HER father was a docker, but he gave his daughter a posh name - Priscilla Maria Veronica White. She was a typist at a company that made insulated cable, but she never doubted that she would be famous. 'It was what we all worked for. We wanted fame. I was not in the least surprised that I became a star. We were very hungry, very big-headed and we thought we were better than any of what we called the southern rubbish. Cos we thought it was all rubbish. Apart from Cliff - I was totally in love with him.'

Brian Epstein owned the record store from which Cilla was regularly ejected for spending hours in the listening booth and never buying anything. And the Beatles played in the Cavern, where she was occasionally a cloakroom attendant. After she had started singing - revealing a giant voice, a genuine glass-shatterer - a listing in Mersey Beat printed her surname as Black. Epstein, who had started managing her, told her to stick with it.

Early publicity referred to her as, 'The Only Bird In A Beat Boys' World'. Her 'newcomer' profile in the NME in 1963 said, 'She's an attractive 5ft 5in tall, with dark blue eyes that she says 'go black at night]'.' Her first single, 'Love of the Loved', was a Lennon and McCartney song. 'Paul used to sing it with the Beatles at the Cavern, and the kids used to love it, so I knew it was a good song. But I have to say, I didn't like the arrangement. I didn't like being with proper musicians who could read music. I didn't want trumpets on it. I just wanted that raw Liverpool sound. I preferred the B-side, which Bobby wrote.'

In 1964, she released a cover of 'Anyone Who Had A Heart', which George Martin wanted to place with Shirley Bassey until Epstein put his foot down. That went to No 1. And then came the ballad 'You're My World', which suggested other capacities in her voice. Martin told Ray Coleman, Epstein's biographer, 'Brian had this sense to see in Cilla something I originally hadn't seen. I thought she was this dolly rocker from Liverpool, good and different but not in any way a ballad singer. She was a mini- skirted little girl with a brassy voice. He opened my eyes to Cilla's dramatic potential.' In 1966, she had a hit with Burt Bacharach's 'Alfie' and, in 1968, with 'Step Inside Love', another Lennon and McCartney song.

Epstein referred to her at all times as 'my lovely Cilla'. He bought her perfume and made bold predictions about her future, one of which decorates the back of the Through the Years book. 'She is going to be one of the biggest stars in this country for 30 or 40 years.' Correct, though perhaps not in the way he envisaged. Less prescient is a comment Epstein made in the same year and which you won't find on the book jacket: 'She is the Edith Piaf of the future.' In many ways, it was actually Epstein who ensured that she would not be. Just before he died in 1967, he secured Cilla her first BBC television series.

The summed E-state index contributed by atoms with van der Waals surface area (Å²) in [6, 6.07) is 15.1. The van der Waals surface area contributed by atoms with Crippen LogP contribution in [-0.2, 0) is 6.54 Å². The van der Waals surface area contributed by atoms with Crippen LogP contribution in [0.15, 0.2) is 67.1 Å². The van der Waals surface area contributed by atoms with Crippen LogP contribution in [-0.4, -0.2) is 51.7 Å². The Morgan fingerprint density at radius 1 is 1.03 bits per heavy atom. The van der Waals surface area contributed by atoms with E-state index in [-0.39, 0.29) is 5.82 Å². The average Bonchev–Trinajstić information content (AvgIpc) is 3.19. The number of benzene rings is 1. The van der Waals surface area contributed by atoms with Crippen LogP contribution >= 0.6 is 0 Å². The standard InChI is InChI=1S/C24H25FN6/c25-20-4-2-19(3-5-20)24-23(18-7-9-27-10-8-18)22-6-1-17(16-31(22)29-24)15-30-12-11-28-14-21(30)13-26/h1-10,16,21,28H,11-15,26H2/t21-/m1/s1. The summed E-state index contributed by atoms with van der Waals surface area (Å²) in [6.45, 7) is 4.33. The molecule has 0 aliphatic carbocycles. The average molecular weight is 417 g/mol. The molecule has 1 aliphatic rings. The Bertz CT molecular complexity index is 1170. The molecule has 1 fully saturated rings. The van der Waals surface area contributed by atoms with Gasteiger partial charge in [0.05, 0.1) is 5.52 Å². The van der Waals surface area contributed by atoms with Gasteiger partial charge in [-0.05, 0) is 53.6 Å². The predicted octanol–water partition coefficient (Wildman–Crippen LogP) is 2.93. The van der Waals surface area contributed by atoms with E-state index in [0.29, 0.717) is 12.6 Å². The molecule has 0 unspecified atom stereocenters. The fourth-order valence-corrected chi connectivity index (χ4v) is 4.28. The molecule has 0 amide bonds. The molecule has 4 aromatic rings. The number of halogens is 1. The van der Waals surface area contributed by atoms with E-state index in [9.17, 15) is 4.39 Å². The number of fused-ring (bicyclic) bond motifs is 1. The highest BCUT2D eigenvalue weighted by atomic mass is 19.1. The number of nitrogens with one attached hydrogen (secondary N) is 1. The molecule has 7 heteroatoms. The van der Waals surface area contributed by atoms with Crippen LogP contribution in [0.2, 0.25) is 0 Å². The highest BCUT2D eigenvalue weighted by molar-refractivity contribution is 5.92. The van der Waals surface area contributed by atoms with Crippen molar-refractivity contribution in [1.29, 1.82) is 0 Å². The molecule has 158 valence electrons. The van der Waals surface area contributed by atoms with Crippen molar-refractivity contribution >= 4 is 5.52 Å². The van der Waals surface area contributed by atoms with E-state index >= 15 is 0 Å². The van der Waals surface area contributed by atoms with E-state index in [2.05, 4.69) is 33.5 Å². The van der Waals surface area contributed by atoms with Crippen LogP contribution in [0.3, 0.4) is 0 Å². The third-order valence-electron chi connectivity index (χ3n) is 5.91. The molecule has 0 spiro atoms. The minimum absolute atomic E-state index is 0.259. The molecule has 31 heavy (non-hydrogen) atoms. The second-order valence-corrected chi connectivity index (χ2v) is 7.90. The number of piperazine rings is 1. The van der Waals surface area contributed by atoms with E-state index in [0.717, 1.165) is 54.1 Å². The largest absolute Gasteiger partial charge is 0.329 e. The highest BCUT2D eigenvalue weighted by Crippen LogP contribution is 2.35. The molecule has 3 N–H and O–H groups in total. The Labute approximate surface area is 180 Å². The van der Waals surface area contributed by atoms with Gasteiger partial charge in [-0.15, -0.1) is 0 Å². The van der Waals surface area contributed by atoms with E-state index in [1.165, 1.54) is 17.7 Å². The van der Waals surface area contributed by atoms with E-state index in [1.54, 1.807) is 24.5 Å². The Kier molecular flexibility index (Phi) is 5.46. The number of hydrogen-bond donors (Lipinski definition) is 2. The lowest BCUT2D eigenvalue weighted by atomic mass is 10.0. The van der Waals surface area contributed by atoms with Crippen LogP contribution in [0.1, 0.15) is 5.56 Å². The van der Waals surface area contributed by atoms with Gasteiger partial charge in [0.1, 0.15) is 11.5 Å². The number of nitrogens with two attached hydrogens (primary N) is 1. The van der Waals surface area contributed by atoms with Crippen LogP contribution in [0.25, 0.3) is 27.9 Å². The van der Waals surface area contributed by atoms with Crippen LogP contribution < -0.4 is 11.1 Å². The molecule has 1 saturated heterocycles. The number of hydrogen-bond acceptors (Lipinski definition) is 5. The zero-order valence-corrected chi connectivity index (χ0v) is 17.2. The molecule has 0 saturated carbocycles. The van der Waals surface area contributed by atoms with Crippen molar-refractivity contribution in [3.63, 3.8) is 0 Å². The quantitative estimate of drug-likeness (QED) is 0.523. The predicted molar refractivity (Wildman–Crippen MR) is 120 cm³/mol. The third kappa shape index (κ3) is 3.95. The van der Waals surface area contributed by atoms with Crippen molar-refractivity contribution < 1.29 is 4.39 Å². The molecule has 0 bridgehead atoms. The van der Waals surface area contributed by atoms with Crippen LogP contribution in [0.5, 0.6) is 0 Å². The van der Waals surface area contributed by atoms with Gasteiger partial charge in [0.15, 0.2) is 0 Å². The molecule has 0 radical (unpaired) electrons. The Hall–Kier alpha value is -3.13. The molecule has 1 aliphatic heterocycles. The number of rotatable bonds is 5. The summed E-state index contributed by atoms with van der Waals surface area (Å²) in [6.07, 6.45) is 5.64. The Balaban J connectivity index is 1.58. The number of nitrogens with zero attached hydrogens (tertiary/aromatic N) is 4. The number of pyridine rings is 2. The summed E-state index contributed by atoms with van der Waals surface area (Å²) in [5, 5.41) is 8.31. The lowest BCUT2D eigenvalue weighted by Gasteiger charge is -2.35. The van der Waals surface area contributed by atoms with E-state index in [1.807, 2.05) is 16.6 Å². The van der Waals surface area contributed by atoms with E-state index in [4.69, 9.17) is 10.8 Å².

At the head of each chapter of Through the Years the book, boxes marked 'Highlights' list the crucial events. Entries for 1972 run as follows: 'Voted Britain's Favourite Girl Singer of the Year by NME readers. Voted Personality Mother of the Year by Confectionery News.' As you pass on, the music awards and the hit singles tail off, replaced by a string of awards for TV Personality of the Year. By 1979, it's looking a little bare: 'TV Shows, Madrid. Cabaret Tour of Australia. Summer Season, Bournemouth. Aladdin, Wimbledon Theatre.' Then in 1983, she lands a Typhoo Tea commercial. In 1984, Surprise Surprise begins; in 1985, Blind Date. A Heinz Baked Beans commercial follows in 1988.

Cilla was a millionaire at 25. Her present salary from LWT is estimated at pounds 500,000. In April 1992, she got up on behalf of the Conservatives during their election rally. 'I'm voting for John Major,' she informed the audience, 'because he is a great Prime Minister. Because he doesn't punish success, he promotes it.' For her 50th birthday last May, Bobby bought her a Lowry.

YOU CAN'T buy cred like Cilla's - but she can't buy it back. Swinging Cilla, the future Piaf, opted to become Aunty Saturday Night, and along the way her fabness got consumed by television. As she admits, laughing, 'the kids who are on Blind Date only know I was a singer through their parents and they send me up rotten at times'.

Yet she's serious when she says, 'On my epitaph when I finally kick the bucket, I don't want to be 'Here Lies Cilla, TV Presenter' - I'm insisting on 'Here Lies Cilla the Singer'.'

(Photograph omitted)

Have you tried new the Independent Digital Edition apps?
Arts and Entertainment

ebooksNow available in paperback
Arts and Entertainment

Arts and Entertainment
Feeling all at sea: Barbara's 18-year-old son came under the influence of a Canadian libertarian preacher – and she had to fight to win him back
TV review
Arts and Entertainment
Living the high life: Anne Robinson enjoys some skip-surfed soup
TV review
Arts and Entertainment

Great British Bake Off
Arts and Entertainment
Doctor Who and Missy in the Doctor Who series 8 finale

Arts and Entertainment

Arts and Entertainment
Chvrches lead singer Lauren Mayberry in the band's new video 'Leave a Trace'

Arts and Entertainment

Arts and Entertainment
Home on the raunch: George Bisset (Aneurin Barnard), Lady Seymour Worsley (Natalie Dormer) and Richard Worsley (Shaun Evans)